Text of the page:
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This dramatic pair of hanging incense burners is Nepalese-Newar work for both the Nepal and Tibet markets. The bodies are of white metal alloy, most probably mostly nickel, with brass mounts. Each has three handles in the form of curling makaras or dragons with flaming heads and tails. Chains from these allow each burner to be suspended. Each has a pierced cover with a lotus petal dome and bud finial, also connected with a chain to the body. The covers are are also decorated with three cartouches repoussed with a garuda holding a snake in its beak.
Each has a foot so that the burners can be used standing as well as hanging. The feet are flared and decorated with borders of fine, pierced scrollwork.
The bodies are decorated with three elaborate, diamond-shaped cartouches, each with a central Himalayan tiger, surrounded by scrollwork, all in relief.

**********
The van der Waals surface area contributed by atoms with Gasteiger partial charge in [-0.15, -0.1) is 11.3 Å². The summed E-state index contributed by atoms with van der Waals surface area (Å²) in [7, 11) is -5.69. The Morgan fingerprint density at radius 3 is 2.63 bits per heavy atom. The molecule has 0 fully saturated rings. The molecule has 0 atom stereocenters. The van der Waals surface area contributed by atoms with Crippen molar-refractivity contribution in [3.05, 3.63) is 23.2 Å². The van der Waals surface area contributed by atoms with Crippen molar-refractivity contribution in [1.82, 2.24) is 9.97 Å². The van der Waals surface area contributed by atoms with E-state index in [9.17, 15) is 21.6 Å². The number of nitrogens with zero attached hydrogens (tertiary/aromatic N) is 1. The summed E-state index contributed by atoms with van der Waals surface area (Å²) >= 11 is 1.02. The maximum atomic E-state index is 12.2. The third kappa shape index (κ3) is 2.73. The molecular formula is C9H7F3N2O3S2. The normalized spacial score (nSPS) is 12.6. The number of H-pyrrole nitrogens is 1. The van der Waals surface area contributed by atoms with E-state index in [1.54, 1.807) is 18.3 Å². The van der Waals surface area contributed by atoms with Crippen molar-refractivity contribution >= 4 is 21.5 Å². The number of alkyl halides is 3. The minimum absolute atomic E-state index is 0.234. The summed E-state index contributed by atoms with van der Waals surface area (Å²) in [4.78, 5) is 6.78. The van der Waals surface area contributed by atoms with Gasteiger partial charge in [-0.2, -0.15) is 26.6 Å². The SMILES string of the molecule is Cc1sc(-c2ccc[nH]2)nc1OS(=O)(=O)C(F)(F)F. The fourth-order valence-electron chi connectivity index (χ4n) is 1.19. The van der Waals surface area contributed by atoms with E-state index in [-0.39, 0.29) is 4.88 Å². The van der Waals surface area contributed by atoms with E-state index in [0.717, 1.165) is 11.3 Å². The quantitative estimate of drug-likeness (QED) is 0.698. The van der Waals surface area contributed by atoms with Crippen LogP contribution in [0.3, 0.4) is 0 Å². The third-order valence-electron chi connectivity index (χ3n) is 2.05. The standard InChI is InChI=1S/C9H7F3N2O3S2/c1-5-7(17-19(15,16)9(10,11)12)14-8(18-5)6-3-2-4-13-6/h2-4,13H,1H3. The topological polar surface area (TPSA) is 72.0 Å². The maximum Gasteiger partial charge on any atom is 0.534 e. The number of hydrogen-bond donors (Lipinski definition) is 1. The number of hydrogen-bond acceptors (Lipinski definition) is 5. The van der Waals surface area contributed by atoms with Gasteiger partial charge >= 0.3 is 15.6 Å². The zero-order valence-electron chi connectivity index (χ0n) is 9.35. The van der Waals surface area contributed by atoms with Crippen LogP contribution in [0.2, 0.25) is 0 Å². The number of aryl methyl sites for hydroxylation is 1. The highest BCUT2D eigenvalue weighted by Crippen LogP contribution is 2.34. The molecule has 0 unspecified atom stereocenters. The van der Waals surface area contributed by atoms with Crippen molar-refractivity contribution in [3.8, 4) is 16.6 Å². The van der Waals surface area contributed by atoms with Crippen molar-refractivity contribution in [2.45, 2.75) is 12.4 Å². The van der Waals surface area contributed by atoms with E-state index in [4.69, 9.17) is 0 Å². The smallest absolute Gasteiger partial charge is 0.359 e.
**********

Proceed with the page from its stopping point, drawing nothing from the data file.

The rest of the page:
The hanging chains are suspended from a pierced brass umbrella-like canopy also elaborately decorated. In turn, this is suspended from a single hanging chain.
The interior of each has a pierced cylinder with a pull handle to hold the incense. Each of these is blackened with soot from use.
The style of the burners is one that was used for centuries, with little change, and so many extant examples have been given a wide range of dates, starting from the 17th century.
The pair here are in fine condition. Both can be displayed suspended overhead or standing on a flat surface.
Henss, M., Buddhist Ritual Art of Tibet: A Handbook on Ceremonial Objects and Ritual Furnishings in the Tibetan Temple, Arnoldsche, 2020.
Shanghai Museum, Treasures from Snow Mountains: Gems of Tibetan Cultural Relics, Shanghai Museum, 2001.